Taking rest after working hard is essential to one’s mental health and productivity. That is why we have weekends off and vacations from time to time. And that goes for both mental and physical jobs, because the mind gets equally as tired as the body.

Workweek lengths have been decreasing in the developed world as new technology is introduced and people can invest more time for themselves instead of their work. But maybe we could shorten the workweek even more? Twitter user Kyle Shevlin thinks that that’s what we deserve. His thought vent viral and people got into a discussion over whether it could be possible.

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Twitter user Kyle Shevlin voiced his opinion that people deserve a 3-day weekend and the tweet went viral

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Kyle Shevlin is a software engineer and writer from Portland, Oregon, USA. Recently he posted a tweet saying that we deserve a 3-day weekend. The tweet went viral with nearly 250k people liking it and almost 800 people joined the discussion.

Bored Panda reached out to Kyle to ask what was his reaction when he saw the likes growing and growing. He said that he had posted some tweets previously that had 5-digit numbers of likes, but not quite like this. He told us that it was incredible to see the response it got as it was shared on some very popular meme accounts.

For him, it is hard to tell if a tweet will get much attention, but when this one got hundreds of likes in the first five minutes, Kyle had a hunch that it could get quite big. But he has a habit of turning off notifications when a tweet is getting popular, so he can control when he interacts with it, and it took some time before he realized how many people were liking it.

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Kyle breaks down why specifically 3 days and what they could be used for

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Why 3 days? In the tweet Kyle expressed that the 3 days could be used like this: one day would be dedicated for doing just nothing and recharging after the week. For the second day, you could do all those things that need to be done and there’s no helping with that. And of course, one day should be spent doing something fun and enjoyable.

Kyle told us that he wrote the tweet on a Saturday morning, which is the time he spends drinking coffee, watching videos on YouTube or playing video games, nothing too serious, until he can no longer put off doing chores and other work around the house.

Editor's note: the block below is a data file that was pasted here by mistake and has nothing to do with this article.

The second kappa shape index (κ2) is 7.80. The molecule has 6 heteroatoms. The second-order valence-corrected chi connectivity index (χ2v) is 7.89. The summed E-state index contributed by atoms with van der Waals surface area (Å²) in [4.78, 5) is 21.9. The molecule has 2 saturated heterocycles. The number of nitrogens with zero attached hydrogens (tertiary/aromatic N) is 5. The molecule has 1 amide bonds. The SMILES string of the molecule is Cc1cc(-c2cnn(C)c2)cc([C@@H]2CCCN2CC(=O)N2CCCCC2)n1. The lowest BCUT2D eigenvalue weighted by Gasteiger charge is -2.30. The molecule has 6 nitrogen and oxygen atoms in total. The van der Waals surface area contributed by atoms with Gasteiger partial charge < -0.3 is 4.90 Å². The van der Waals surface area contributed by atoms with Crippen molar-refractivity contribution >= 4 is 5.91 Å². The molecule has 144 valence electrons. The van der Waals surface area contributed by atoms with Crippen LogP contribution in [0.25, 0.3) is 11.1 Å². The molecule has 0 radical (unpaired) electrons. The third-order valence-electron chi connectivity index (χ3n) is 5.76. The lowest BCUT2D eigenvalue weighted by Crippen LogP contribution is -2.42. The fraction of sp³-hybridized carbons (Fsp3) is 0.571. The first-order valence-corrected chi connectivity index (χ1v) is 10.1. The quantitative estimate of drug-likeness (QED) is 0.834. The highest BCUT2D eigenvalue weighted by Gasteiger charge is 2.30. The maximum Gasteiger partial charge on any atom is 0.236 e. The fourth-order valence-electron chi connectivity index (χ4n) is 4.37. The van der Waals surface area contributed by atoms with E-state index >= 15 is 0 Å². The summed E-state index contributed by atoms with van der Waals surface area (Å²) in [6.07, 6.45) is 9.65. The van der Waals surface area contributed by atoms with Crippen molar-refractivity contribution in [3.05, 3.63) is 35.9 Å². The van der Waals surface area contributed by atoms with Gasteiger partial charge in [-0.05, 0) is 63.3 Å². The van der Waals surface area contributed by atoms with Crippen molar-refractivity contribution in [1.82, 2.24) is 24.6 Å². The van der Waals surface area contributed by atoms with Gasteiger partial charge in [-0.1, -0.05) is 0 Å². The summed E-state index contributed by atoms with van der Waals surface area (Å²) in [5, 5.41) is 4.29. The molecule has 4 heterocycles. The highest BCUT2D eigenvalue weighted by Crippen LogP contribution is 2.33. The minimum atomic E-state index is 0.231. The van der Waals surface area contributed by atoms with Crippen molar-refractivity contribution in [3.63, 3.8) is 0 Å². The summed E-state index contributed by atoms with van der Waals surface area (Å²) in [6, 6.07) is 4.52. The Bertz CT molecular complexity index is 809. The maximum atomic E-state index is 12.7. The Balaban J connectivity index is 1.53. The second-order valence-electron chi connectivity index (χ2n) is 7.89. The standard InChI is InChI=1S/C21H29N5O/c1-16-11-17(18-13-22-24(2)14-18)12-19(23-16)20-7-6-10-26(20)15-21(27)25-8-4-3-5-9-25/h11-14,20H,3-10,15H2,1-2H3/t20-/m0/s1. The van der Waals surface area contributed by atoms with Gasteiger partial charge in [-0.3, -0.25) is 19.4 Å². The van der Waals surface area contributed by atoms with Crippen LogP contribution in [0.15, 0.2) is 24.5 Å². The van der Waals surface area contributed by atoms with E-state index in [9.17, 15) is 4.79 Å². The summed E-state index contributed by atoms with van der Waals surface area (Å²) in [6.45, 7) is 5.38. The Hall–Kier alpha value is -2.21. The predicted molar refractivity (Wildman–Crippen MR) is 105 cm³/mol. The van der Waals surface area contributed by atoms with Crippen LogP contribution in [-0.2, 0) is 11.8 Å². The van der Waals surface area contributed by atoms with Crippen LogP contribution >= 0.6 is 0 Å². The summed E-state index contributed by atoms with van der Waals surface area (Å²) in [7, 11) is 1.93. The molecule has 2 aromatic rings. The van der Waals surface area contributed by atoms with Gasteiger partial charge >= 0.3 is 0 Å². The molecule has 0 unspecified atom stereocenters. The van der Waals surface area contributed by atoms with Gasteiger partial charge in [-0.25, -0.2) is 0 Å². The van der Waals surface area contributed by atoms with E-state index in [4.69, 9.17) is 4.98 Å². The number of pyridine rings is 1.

But the thought about a 3-day weekend didn’t come out of the blue. “I have been thinking about 3-day weekends and a sub-40-hour work week for a long time. I am someone who loves learning, reading, or listening to whatever I can about economics and the social sciences. I frequently think about how my economic activity intersects with other disciplines, like anthropology or neuroscience. For example, as a software engineer, most of my work involves thinking about problems and synthesizing information into a solution. I find that there are better times during the day than others for me to do this work optimally. Why is this the case? It turns out that there’s a good amount of research about circadian rhythms and their effects on our productivity. What can I learn from that? For me, I have come to realize that I have about 6 good hours in me each day where I’m working at my best. Working beyond that means I’m not working at my best.”

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People in the comments who have experienced this kind of working routine say that they couldn’t go back

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He also adds that it’s not just him and there are studies to support this. Kyle isn’t wrong. For example, Sweden is one of those countries that has experimented with a six-hour workday. In the city of Gothenburg, 70 nurses got their workday shortened from eight to six hours. At the end, it was found that their health was better than those who worked eight-hour shifts, they took significantly less sick days, they had more energy, and were equally productive.